Is Jewell a hero again? Suspect no more: FBI loses more credibility with botched Olympics bombing investigation.

November 01, 1996

WITHIN DAYS of leaking to the press its suspicion that Richard Jewell planted the bomb he found at the Olympics, the FBI must have known its suspect better fit a profile of Barney Fife than Theodore Kaczynski. But instead of admitting it had made a mistake, the FBI in its zeal to dispel fear at the Games apparently resorted to deception to make a hunch the truth.

Now the bureau is investigating itself, looking into allegations that three days after the July 27 bombing that left one person dead and 111 injured, FBI agents tried to trick Mr. Jewell into making incriminating statements. Mr. Jewell's attorneys contend agents asked him to participate in a "pretend" interrogation by first signing a real waiver of his civil rights to remain silent or to request a lawyer.

Such a charge raises legitimate fears. Those fears grow when one considers the guilty plea Wednesday of a senior FBI official ++ who now admits he destroyed a critical internal report concerning the 1992 standoff at Ruby Ridge, Idaho, in which the wife of white separatist Randy Weaver was killed by an FBI sniper.

A disregard for legal process may have been what led to the leak of the FBI's suspicion of Mr. Jewell. The news media -- Atlanta and nationally -- ran the story, rushing to print and broadcast information that wasn't quite true, including an erroneous report that Mr. Jewell had received bomb training as a Georgia deputy sheriff. "Medical experts" got into the act with pop psychology profiles of losers who seek celebrity by committing heinous crimes.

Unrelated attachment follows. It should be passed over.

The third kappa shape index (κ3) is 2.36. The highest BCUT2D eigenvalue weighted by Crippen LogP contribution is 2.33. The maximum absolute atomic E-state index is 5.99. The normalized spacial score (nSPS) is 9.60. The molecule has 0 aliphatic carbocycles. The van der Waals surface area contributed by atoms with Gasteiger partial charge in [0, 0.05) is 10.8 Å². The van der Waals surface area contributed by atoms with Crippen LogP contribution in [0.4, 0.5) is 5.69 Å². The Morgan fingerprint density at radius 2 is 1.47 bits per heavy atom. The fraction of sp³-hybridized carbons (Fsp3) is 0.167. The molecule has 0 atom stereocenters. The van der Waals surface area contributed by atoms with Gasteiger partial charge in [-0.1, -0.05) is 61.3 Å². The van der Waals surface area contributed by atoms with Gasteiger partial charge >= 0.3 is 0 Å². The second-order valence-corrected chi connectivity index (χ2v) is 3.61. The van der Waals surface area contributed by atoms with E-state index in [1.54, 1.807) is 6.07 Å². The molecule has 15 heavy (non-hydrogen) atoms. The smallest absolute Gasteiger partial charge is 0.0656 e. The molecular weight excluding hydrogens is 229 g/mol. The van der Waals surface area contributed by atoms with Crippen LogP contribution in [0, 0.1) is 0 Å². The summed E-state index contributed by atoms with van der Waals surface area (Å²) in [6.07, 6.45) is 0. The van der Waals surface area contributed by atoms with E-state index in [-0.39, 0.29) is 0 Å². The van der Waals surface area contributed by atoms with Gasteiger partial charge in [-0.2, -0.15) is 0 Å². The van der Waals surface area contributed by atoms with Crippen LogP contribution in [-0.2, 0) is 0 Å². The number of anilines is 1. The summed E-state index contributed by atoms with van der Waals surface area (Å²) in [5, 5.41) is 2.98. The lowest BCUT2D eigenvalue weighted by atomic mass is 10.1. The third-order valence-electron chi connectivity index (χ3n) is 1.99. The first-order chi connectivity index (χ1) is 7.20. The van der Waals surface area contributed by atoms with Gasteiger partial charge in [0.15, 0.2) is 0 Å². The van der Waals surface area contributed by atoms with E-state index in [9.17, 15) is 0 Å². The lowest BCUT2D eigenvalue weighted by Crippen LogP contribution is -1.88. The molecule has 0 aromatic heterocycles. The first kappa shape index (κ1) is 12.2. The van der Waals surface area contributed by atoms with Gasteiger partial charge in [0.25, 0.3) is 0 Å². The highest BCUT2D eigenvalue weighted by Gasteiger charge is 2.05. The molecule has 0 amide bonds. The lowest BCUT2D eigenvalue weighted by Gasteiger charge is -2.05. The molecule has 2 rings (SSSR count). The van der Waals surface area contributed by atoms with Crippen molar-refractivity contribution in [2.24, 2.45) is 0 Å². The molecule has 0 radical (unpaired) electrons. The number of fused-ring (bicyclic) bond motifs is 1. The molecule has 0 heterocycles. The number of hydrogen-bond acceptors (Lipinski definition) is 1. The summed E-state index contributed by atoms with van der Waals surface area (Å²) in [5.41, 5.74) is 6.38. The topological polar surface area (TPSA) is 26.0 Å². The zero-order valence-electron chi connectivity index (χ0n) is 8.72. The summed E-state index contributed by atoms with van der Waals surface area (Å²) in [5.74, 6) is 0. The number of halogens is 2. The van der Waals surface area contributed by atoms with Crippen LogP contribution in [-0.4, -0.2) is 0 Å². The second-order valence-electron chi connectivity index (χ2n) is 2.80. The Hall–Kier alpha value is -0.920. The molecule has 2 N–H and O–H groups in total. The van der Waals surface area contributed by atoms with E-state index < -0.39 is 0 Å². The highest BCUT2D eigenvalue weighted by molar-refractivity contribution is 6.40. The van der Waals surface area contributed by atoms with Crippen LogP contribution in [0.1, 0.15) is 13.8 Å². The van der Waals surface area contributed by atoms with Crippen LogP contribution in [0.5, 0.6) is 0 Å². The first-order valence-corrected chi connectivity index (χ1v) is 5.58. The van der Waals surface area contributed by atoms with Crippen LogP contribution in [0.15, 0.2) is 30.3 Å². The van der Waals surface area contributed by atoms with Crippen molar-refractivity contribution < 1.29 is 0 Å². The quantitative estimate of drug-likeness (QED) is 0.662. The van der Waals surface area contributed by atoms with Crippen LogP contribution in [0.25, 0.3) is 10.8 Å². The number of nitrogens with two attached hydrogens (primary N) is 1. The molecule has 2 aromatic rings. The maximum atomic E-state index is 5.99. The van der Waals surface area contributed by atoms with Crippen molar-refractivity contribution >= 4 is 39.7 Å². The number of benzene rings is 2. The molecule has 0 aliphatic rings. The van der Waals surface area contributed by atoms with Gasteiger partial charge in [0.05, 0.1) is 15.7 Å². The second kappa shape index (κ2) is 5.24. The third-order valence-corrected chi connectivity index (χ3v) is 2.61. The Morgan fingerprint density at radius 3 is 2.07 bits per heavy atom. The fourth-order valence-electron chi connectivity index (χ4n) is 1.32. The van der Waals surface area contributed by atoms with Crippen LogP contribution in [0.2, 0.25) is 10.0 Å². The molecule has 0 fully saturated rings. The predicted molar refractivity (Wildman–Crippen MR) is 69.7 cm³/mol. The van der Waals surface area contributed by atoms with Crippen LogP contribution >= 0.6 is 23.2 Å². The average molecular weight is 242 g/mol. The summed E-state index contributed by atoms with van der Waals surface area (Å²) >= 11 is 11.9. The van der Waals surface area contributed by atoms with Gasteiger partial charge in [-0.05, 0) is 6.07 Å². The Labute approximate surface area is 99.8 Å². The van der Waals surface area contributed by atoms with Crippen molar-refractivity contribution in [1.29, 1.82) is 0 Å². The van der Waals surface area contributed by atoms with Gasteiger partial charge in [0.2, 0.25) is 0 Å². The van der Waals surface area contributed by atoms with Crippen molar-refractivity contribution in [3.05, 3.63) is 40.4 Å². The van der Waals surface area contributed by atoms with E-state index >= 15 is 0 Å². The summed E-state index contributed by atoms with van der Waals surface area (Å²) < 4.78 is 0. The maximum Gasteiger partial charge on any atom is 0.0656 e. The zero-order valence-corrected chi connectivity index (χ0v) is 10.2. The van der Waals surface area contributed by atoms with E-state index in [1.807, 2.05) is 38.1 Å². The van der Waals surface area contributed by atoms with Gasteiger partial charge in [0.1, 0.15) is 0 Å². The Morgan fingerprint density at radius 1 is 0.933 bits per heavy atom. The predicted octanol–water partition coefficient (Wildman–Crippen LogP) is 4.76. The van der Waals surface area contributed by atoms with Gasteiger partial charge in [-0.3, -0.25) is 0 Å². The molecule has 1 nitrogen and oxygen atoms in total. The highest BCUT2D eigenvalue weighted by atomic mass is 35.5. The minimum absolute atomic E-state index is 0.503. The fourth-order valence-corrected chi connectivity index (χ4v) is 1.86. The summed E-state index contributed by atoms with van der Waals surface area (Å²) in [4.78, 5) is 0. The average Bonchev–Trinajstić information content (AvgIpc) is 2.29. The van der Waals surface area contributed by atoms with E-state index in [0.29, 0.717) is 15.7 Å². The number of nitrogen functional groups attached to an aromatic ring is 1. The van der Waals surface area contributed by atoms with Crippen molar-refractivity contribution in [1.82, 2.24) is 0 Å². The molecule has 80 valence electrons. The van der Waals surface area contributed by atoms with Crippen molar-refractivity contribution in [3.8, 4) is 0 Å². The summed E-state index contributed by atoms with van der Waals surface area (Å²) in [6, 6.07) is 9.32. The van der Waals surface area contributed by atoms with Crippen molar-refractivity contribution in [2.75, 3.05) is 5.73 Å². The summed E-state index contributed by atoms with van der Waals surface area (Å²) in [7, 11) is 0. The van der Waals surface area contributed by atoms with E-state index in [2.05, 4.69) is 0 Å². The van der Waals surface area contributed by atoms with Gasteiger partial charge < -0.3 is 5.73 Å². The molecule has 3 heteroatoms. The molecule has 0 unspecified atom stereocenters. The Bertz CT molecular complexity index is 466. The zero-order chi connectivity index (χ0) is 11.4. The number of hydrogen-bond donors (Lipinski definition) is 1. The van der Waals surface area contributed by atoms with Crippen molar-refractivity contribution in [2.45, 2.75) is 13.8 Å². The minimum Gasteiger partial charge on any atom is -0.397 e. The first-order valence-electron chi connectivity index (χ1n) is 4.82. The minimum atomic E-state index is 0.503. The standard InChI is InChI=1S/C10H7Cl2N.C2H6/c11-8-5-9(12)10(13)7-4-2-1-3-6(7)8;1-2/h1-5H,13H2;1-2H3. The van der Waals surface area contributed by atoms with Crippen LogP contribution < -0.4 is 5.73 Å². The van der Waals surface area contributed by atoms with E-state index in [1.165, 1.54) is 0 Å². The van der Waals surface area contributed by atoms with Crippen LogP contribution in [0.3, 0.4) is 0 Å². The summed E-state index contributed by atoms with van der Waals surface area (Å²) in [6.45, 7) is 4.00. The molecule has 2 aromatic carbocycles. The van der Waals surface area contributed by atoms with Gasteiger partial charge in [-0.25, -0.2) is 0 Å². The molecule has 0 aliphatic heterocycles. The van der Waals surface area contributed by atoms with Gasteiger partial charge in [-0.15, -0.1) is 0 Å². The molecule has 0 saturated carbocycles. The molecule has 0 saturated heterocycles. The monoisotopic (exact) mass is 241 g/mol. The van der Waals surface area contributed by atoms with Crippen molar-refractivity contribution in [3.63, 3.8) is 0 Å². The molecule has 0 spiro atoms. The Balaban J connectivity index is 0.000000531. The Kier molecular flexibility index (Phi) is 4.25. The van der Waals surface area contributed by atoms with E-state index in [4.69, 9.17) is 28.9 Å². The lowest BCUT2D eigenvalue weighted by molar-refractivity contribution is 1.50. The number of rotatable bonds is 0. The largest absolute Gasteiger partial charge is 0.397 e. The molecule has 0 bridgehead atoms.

Mr. Jewell said that wasn't him. The FBI said nothing. Three months passed. Now the Justice Department has taken the unusual step of sending Mr. Jewell a letter that says unless new evidence is found he is no longer a suspect.

His "88 days of hell" may be over, but his life will never be the same. Though Mr. Jewell might not get his desired career in law enforcement, surely a lucrative a book and movie deal will come. And maybe a libel judgment or settlement. In the meantime, the FBI appears to be no closer to solving the Olympics bombing than it was when the crime first occurred.

Pub Date: 11/01/96

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